Who will be most promotable after the recession

As the recession grinds on you have a choice to make. If you look carefully among all the whiners and worriers you will see the opportunists. They are the people who are quietly building their portfolio of skills and abilities…poised for the next big uptick. When it happens they will be ready. Will you?
We can learn a lot from these opportunists. Let’s examine what they are doing to see how you compare:
  • Say, “How can I help,” instead of, “Why do I have to do that?”
If your company has downsized it doesn’t mean the work has decreased along with the headcount. During times of stress people show what they are really made of and their manager and others take note. So, if you are willing to shoulder more responsibility, stay later to finish a task or willing to step up in other ways, it will position you for a brighter future when the sun comes out.
  • Finish your degree or take continuing education classes to upgrade your skills and qualifications.
When the economy picks up and hiring heats up why not be more qualified, so you can take advantage of the opportunities? If you’ve set your sites on a role in management you probably will need at least a bachelor’s degree so what are you waiting for? If your computer skills aren’t what they should be, enroll in class. If you need to improve your leadership skills, hire a coach.
  • Network as if your career depended on it, even if you are feeling secure in your job right now.
Even if your position doesn’t seem at risk, don’t be lulled into a complacent attitude. I hear people say things such as, “At least I’m safe in my job right now,” and then a few weeks later the company is acquired by someone else and all bets are off. You can spot the opportunists—they are the ones volunteering for the program committee in their professional organization so they can meet the who’s who; they are reaching out to colleagues on social networks, they are lunching with their contacts at least once a week.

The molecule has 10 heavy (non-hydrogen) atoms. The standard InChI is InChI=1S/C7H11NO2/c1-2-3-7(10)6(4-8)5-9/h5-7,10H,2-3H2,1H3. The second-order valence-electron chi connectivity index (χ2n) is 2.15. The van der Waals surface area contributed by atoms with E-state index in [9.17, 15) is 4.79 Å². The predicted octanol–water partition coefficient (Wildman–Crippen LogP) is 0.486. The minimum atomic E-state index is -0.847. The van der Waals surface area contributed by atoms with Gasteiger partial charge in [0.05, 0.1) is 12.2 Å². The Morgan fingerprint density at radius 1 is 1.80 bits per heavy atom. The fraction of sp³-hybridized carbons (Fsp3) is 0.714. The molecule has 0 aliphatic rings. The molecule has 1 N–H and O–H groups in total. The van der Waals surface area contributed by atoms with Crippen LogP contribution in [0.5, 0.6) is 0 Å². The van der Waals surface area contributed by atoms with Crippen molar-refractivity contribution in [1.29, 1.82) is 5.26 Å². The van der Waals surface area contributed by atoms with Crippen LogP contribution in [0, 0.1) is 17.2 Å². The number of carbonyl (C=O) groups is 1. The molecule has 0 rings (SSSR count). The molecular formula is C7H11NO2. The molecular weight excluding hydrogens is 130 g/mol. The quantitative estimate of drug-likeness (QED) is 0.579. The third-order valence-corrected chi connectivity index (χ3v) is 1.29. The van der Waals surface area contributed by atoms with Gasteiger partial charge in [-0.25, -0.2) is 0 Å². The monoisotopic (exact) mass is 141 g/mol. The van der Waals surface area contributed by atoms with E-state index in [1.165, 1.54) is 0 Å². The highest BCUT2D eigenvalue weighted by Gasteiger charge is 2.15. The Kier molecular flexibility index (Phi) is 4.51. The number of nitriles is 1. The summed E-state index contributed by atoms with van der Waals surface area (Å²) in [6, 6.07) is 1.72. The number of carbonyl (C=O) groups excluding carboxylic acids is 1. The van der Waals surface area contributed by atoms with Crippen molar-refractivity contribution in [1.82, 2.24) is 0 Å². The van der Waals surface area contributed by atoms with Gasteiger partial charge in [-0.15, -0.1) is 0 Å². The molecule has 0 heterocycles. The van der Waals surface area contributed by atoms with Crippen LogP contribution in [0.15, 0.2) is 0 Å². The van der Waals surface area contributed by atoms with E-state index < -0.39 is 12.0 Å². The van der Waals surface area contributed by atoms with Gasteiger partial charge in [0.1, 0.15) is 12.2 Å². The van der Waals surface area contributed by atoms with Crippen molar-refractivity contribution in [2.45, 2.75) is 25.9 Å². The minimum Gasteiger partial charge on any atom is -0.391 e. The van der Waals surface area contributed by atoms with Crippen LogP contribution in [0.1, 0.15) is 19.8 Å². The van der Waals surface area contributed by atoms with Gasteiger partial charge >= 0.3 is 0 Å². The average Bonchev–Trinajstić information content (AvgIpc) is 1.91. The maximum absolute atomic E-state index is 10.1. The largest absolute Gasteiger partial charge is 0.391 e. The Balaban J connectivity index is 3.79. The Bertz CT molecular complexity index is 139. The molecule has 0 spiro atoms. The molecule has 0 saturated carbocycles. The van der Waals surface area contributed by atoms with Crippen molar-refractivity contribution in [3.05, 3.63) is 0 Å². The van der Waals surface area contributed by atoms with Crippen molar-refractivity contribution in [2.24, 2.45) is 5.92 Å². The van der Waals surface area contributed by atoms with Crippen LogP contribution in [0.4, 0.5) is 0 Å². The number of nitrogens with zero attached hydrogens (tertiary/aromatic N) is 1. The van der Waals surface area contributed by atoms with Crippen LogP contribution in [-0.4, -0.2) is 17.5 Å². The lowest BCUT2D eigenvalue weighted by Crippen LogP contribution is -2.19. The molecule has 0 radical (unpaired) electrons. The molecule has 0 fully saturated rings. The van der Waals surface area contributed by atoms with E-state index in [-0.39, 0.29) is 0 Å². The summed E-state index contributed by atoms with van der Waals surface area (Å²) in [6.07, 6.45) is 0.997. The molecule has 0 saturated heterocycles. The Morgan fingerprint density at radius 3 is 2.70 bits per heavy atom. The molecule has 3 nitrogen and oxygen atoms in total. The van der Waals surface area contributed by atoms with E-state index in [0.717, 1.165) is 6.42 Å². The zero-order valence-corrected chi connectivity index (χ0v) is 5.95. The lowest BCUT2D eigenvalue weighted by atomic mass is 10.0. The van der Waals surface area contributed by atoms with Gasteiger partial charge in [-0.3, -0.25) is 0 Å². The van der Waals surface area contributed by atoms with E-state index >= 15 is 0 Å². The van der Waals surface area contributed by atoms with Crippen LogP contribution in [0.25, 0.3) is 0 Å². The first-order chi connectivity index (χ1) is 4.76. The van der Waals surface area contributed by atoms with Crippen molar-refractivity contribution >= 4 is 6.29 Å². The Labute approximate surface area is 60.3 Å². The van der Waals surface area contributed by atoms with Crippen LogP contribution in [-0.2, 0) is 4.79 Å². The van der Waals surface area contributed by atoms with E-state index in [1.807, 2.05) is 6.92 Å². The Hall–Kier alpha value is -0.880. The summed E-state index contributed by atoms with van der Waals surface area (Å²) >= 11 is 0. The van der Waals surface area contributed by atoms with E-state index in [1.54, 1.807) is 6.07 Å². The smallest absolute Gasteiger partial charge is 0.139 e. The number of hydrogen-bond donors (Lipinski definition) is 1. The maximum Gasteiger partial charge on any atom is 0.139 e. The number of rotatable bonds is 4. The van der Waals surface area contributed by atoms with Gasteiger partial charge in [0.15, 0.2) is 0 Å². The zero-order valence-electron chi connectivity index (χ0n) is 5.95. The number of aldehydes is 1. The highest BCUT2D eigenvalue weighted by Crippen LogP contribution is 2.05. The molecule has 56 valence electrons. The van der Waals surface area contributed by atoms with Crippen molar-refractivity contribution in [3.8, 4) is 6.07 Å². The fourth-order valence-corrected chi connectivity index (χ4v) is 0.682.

• Bury the hatchet and play nice with others.
Now is not the time to be seen as high maintenance. How you get along with others will weigh in more heavily when decisions have to be made about cut backs. If you have a reputation for needing more supervisor intervention or oversight you are on the short list when the axe falls. So suck it up and get along.
  • Solve problems, don’t complain about them or demand resources.
During times like these, the popular things to do are either to hunker down until the resources—headcount and money—start to flow again; or claim they can’t do what’s asked of them until they get more resources. There are few people—those opportunists--who demonstrate the brilliance of finding clever solutions when resources are scarce. For example, they might pool resources across departments, or partner with a university to get a job done.
  • They get their personal finances in order.
If you are burdened with too much debt, you will feel imprisoned by your job. And if you are feeling desperate about staying employed it colors your decision-making ability. It can tamp down risk taking to the point where you will not speak up when you know you should, or you’ll look the other way rather than tackle a tough problem for the good of the company. And if you feel you can’t leave your job for a new opportunity because it means unknown risk, it can trap you into a future shaped by safety rather than possibility. Ironically, people in self-protection mode tend to stand out—and not for the right reasons.
Are you an opportunist? Have you been hiding from the risks or thinking about ways to exploit the opportunity that exists right now?

Joan Lloyd is a Milwaukee based executive coach and organizational & leadership development strategist. She is known for her ability to help leaders and their teams achieve measurable, lasting improvements. Joan Lloyd & Associates, specializes in leadership development, organizational change and teambuilding, providing: executive coaching, CEO coaching & leader team coaching, 360-degree feedback processes, retreat facilitation and presentation skill coaching and small group labs. Contact Joan Lloyd & Associates at (414) 573-1616, mailto:info@joanlloyd.com, or www.JoanLloyd.com 
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